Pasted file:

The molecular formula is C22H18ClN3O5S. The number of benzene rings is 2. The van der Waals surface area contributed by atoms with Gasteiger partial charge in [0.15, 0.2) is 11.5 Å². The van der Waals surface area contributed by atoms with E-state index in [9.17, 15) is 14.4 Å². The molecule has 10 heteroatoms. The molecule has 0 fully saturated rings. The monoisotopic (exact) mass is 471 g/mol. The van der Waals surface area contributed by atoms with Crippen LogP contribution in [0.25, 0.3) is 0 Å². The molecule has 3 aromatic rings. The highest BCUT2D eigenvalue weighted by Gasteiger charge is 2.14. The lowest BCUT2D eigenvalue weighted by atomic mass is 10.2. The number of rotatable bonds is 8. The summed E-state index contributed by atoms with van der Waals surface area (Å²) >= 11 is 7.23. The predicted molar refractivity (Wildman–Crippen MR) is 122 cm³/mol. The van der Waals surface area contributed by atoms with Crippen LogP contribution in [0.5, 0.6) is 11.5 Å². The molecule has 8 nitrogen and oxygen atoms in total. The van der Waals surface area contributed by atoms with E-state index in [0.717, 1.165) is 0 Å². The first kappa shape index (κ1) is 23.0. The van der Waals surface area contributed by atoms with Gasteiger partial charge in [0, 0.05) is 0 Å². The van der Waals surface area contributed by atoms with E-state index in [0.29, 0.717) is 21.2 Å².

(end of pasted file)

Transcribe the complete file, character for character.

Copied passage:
The molecular formula is C22H18ClN3O5S. The number of benzene rings is 2. The van der Waals surface area contributed by atoms with Gasteiger partial charge in [0.15, 0.2) is 11.5 Å². The van der Waals surface area contributed by atoms with E-state index in [9.17, 15) is 14.4 Å². The molecule has 10 heteroatoms. The molecule has 0 fully saturated rings. The monoisotopic (exact) mass is 471 g/mol. The van der Waals surface area contributed by atoms with Crippen LogP contribution in [0.25, 0.3) is 0 Å². The molecule has 3 aromatic rings. The highest BCUT2D eigenvalue weighted by Gasteiger charge is 2.14. The lowest BCUT2D eigenvalue weighted by atomic mass is 10.2. The number of rotatable bonds is 8. The summed E-state index contributed by atoms with van der Waals surface area (Å²) >= 11 is 7.23. The predicted molar refractivity (Wildman–Crippen MR) is 122 cm³/mol. The van der Waals surface area contributed by atoms with Crippen LogP contribution in [0.5, 0.6) is 11.5 Å². The molecule has 8 nitrogen and oxygen atoms in total. The van der Waals surface area contributed by atoms with E-state index in [0.717, 1.165) is 0 Å². The first kappa shape index (κ1) is 23.0. The van der Waals surface area contributed by atoms with Gasteiger partial charge in [0, 0.05) is 0 Å². The van der Waals surface area contributed by atoms with E-state index in [0.29, 0.717) is 21.2 Å².